LA Episcopalians Elect First Woman Bishop

The Episcopal Diocese of Los Angeles elected its first woman bishop on Friday.

The Rev. Canon Diane Jardine Bruce, rector of St. Clement's by-the-Sea Church in San Clemente, Calif., was elected on the third ballot during the diocese's annual meeting.

Her election as bishop suffragan marks the first time in its 114-year history that the diocese has a female in its top leadership. A former Roman Catholic, Bruce will be assisting Bishop Diocesan J. Jon Bruno in ministry to the region's 70,000 parishioners.

"We are excited by the election of Canon Diane Jardine Bruce," said Bruno in a statement. "We know that God will provide her with the courage to do this ministry that she has been called to do."

The Diocese of Los Angeles continues its two-day meeting on Saturday with another vote to fill a second suffragan bishop opening. Two openly gay ministers are still vying for the position.

The selection of one of the gay candidates – the Rev. John L. Kirkley of San Francisco and the Rev. Canon Mary D. Glasspool of Baltimore – would mark the first election of a bishop in a same-sex relationship since V. Gene Robinson of New Hampshire, whose election in 2003 strained relations between The Episcopal Church and the rest of the worldwide Anglican Communion.

The vote comes months after The Episcopal Church's top legislative body approved a resolution declaring the denomination's ordination process open to all individuals, including practicing homosexuals.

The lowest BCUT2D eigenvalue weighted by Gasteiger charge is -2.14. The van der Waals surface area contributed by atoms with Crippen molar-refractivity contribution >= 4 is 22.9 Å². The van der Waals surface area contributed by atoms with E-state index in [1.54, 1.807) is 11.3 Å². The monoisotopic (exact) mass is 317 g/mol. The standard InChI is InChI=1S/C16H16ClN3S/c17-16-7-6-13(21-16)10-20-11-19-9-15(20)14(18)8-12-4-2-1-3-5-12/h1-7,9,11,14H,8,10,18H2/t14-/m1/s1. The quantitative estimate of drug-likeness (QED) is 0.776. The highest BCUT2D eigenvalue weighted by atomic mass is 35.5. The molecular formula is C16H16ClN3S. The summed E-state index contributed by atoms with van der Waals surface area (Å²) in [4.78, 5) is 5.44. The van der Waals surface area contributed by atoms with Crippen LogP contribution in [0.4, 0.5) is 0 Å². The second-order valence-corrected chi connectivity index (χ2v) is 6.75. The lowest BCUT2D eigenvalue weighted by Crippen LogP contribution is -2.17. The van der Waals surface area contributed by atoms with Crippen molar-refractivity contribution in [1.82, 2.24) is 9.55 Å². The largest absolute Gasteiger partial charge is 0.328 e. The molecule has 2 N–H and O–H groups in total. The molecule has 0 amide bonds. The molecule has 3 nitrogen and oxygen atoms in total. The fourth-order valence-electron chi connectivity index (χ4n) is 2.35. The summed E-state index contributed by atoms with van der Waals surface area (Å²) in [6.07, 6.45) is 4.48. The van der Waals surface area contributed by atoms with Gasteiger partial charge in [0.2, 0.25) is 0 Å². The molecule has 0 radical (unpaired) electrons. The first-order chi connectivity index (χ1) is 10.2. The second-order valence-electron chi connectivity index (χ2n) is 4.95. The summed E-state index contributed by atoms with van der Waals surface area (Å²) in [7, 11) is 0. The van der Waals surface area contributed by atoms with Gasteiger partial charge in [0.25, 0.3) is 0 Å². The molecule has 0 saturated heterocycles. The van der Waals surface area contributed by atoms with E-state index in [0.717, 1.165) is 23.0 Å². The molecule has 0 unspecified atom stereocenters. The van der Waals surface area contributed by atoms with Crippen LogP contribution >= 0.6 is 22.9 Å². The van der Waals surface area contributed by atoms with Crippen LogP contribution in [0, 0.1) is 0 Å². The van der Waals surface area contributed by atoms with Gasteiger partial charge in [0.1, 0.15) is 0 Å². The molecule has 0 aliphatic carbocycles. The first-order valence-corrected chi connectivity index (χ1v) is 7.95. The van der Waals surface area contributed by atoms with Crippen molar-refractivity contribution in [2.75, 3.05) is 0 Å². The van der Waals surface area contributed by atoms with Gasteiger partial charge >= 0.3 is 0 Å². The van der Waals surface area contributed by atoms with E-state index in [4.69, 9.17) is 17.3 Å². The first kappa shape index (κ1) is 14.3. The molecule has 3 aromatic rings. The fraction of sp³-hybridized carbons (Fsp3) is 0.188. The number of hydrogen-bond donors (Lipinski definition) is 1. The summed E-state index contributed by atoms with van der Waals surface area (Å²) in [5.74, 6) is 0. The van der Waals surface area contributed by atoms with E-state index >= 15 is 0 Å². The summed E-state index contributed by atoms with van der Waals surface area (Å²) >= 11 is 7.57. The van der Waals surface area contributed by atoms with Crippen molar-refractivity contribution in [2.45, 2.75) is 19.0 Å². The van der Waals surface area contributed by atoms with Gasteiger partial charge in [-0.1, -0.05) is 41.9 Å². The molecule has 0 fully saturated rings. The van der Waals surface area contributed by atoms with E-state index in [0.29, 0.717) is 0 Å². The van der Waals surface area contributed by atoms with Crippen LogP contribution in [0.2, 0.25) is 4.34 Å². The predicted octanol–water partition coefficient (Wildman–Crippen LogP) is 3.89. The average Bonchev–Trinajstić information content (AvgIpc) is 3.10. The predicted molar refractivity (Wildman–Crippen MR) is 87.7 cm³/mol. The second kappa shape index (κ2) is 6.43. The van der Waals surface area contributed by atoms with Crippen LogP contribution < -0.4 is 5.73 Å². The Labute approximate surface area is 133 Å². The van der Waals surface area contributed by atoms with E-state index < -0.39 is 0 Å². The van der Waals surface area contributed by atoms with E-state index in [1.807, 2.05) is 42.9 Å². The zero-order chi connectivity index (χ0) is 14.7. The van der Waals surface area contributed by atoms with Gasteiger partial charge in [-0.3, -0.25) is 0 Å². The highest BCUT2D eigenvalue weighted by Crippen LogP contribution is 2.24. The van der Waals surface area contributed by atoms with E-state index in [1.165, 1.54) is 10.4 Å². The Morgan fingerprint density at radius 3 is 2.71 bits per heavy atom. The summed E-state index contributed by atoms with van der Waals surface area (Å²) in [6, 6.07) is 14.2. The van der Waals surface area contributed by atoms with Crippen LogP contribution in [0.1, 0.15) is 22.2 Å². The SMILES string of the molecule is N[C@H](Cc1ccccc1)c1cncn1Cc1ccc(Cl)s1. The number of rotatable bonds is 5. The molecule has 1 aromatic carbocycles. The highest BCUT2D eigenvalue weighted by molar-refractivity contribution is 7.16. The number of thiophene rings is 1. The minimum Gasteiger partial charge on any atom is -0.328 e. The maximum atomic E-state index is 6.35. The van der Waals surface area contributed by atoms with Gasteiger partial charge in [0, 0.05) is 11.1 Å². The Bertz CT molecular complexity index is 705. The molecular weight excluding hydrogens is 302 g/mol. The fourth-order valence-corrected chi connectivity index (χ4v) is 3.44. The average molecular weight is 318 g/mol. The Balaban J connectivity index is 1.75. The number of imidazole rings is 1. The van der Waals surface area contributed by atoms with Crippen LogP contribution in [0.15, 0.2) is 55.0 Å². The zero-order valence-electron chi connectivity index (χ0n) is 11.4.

Episcopal Presiding Bishop Katharine Jefferts Schori maintains that the resolution changes nothing and merely reaffirms what "church law has said for a long time," she recently told NPR.

When asked if it was "fair to say that at least the door has been opened for gay and lesbian bishops," Jefferts Schori replied, "The door has been open for many years."

Addressing the division within the Anglican Communion – of which The Episcopal Church is the U.S. branch – over the issue of homosexuality, the Episcopal head told NPR, "I think the biggest challenge we're having right now is knowing what holy living looks like. We do not reject people who give evidence of gluttony; we do not prima facie reject people who give evidence of excessive consumerism. I think those are far more challenging issues than long-term committed relationships of a person with the same gender."

The global Anglican Communion holds that homosexual practice is incompatible with Scripture and bans the ordination of those involved in same gender unions and the blessing of same-sex unions.